Only one episode of He-Man ever transcended that pattern. On this day in 1984, the 110th episode of He-Man and the Masters of the Universe aired and posed a more complex, psychological conundrum.
In the episode, rather than try to defeat He-Man in a battle of strength (100+ consecutive losses warrant a strategy change), Skeletor decides to fight He-Man with mind games. Skeletor gets He-Man to knock over a building during a fight, and tricks He-Man into believing an innocent bystander died as a result.
He-Man goes into a shame spiral that includes throwing his sword into a bottomless pit. (Don’t worry, he’s able to recover it thanks to a giant spider web ex machina.) After He-Man’s crisis of conscience plays out, he comes to learn Skeletor fooled him but, during their climactic battle, He-Man’s friend and very occasional love interest, Teela, nearly dies in a bomb explosion. The sum of the two traumatic events in the episode makes He-Man recognize, for the first time, the potential downsides of his power and his obligations with that power.
This episode is regularly cited as the best of the series and, again, as perhaps the only episode to deal with any real themes or even consequences.
Also on November 10th: Sesame Street premiered (1969)… Microsoft formally announced Windows (1983)… the series finales of Charles in Charge and Pee-Wee’s Playhouse both aired (1990)… Mariah Carey’s single Love Takes Time hit number one (1990)… Candyman’s one hit, Knockin’ Boots, peaked at number nine (1990)… the single Rebirth of Slick by Digable Planets was released (1992)… the episode of Hangin’ with Mr. Cooper where Mr. Cooper joined the Golden State Warriors aired (1992)… John Wayne Bobbit was acquitted of marital sexual assault (1993)… Ace Ventura: When Nature Calls hit theaters (1995)… WorldCom and MCI announced their merger, the largest in history at the time at $37 billion (1997)… Little Nicky hit theaters, ending Adam Sandler’s hot streak (2000)… the first iPods were shipped (2001)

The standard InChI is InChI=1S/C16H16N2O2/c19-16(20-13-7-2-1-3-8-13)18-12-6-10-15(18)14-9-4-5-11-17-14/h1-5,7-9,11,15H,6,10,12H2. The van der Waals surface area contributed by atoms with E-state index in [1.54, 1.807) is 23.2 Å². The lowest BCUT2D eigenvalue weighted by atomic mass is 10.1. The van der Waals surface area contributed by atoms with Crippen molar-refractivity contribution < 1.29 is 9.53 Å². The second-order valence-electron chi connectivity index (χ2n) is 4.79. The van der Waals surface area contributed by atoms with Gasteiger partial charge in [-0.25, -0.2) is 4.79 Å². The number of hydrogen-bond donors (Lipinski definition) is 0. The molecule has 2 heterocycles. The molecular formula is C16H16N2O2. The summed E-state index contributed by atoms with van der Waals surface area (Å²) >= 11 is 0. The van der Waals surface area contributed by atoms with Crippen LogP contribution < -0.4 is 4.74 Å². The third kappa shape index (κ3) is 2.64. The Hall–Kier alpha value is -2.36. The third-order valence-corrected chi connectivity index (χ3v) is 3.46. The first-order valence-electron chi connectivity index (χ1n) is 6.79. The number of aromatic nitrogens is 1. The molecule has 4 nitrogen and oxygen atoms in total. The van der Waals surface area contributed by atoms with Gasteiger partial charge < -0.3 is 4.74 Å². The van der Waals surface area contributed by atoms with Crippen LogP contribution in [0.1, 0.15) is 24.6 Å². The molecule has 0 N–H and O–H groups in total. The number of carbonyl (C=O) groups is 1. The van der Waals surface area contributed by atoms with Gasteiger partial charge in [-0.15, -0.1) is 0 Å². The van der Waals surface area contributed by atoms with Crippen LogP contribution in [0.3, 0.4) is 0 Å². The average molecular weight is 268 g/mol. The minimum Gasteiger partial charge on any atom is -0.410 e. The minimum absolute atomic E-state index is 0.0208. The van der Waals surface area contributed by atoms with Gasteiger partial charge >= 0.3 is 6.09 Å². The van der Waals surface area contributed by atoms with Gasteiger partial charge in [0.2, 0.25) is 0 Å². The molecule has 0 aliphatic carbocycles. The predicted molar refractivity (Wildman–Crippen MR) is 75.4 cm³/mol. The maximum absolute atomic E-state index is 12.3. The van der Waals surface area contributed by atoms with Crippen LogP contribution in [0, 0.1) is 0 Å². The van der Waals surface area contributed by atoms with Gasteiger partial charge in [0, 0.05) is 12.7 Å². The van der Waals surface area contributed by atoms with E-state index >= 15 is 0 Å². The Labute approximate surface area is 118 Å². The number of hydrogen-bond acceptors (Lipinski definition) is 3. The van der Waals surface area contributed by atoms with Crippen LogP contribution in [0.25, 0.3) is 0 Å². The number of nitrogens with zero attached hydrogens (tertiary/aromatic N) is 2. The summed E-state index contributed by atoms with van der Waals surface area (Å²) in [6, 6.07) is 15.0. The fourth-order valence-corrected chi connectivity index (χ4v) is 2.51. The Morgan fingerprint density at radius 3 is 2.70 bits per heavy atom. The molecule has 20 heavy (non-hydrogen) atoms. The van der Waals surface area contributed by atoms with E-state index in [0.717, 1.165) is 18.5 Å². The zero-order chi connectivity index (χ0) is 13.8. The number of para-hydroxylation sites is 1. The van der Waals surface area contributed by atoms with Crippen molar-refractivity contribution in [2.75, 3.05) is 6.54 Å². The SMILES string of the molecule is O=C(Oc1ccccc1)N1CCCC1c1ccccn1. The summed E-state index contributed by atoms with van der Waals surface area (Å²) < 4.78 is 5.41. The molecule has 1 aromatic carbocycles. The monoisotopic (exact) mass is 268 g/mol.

26 years ago, on November 11th, 1995 - Take That’s one U.S. hit, Back for Good, peaked at number seven.
It’s tricky, if not impossible, to predict what music acts will translate from one country to the world. Generally, though, if a singer or group becomes huge enough in their home country, they’ll spread beyond their borders and into the other major markets around the world.
One major exception to that theory is Robbie Williams, a hall-of -fame level singer in the U.K. who never, for whatever reason, found real footing with American audiences. Williams got his start in a manufactured boy band called Take That, which was essentially created in a lab to be the British New Kids on the Block. Despite lots of big hits in the U.K., today in 1995 was their peak in the U.S., hitting number seven with their only hit, Back for Good.
Why didn’t Take That resonate with the American audience? For one, the timing was off. Boy bands were hot in the late ‘80s and hot in the late ‘90s in the U.S. — in between, there was zero appetite for them.
But beyond that… sometimes acts just don’t translate. And the lack of translation goes both ways; huge U.S. acts including Dave Matthews Band, Jewel, Pearl Jam, and essentially every country singer or group have never resonated commercially with British audiences.
Also on November 11th: The series finale of Transformers aired (1987)… Anthony Kennedy was nominated to the U.S. Supreme Court (1987)… Van Gogh’s Irises sold for a record $53.6 million (1987)… Iron Eagle II hit theaters (1988)… Bad English’s single When I See You Smile hit number one (1989)… Michael Jackson’s single Black or White and Mint Condition’s single Breakin’ My Heart were both released (1991)… Shaquille O’Neal played in his first NBA game (1992)… Interview with the Vampire and The Santa Clause both hit theaters (1994)… the Spartan cheerleaders debuted on Saturday Night Live (1995)… Toni Braxton’s single Unbreak My Heart was released (1996)… Boyz II Men’s final top 10 hit, A Song for Mama, was released (1997)… Columbus announced its new expansion NHL team would be called the Blue Jackets (1997)… Creed’s single With Arms Wide Open hit number one (2000)
Everything old is new again
A look at the reboots, revivals, throwbacks, retro insights, and nostalgia in the news.
The National Toy Hall of Fame inducted American Girl dolls, Risk, and sand as its 2021 class. Toys that were finalists but didn’t make the cut include Battleship, Cabbage Patch Kids, and He-Man.
A real estate company calculated that the Simpsons’ home (in “Springfield, Oregon”) would be worth $449,000 today.
The NBA revealed retro-inspired NBA City jerseys for every team in honor of the league’s 75th anniversary. In a lot of cases it’s the team’s older logo with a new (and sometimes random-ish) color scheme.
The Rock & Roll Hall of Fame inducted its 2021 class on Saturday, including Tina Turner, The Go-Go’s, Foo Fighters, Kraftwerk, and Jay-Z.
Throwbacks and recommendations
The trailer is out for season two of the Saved by the Bell reboot.
A retro-themed product company called Retrospekt is selling a Pepsi-themed Polaroid camera.
Here’s a trailer for a Christmas movie coming on HBO Max all about Neil Patrick Harris’s character remembering his childhood quest for a Nintendo.
Thanks for reading!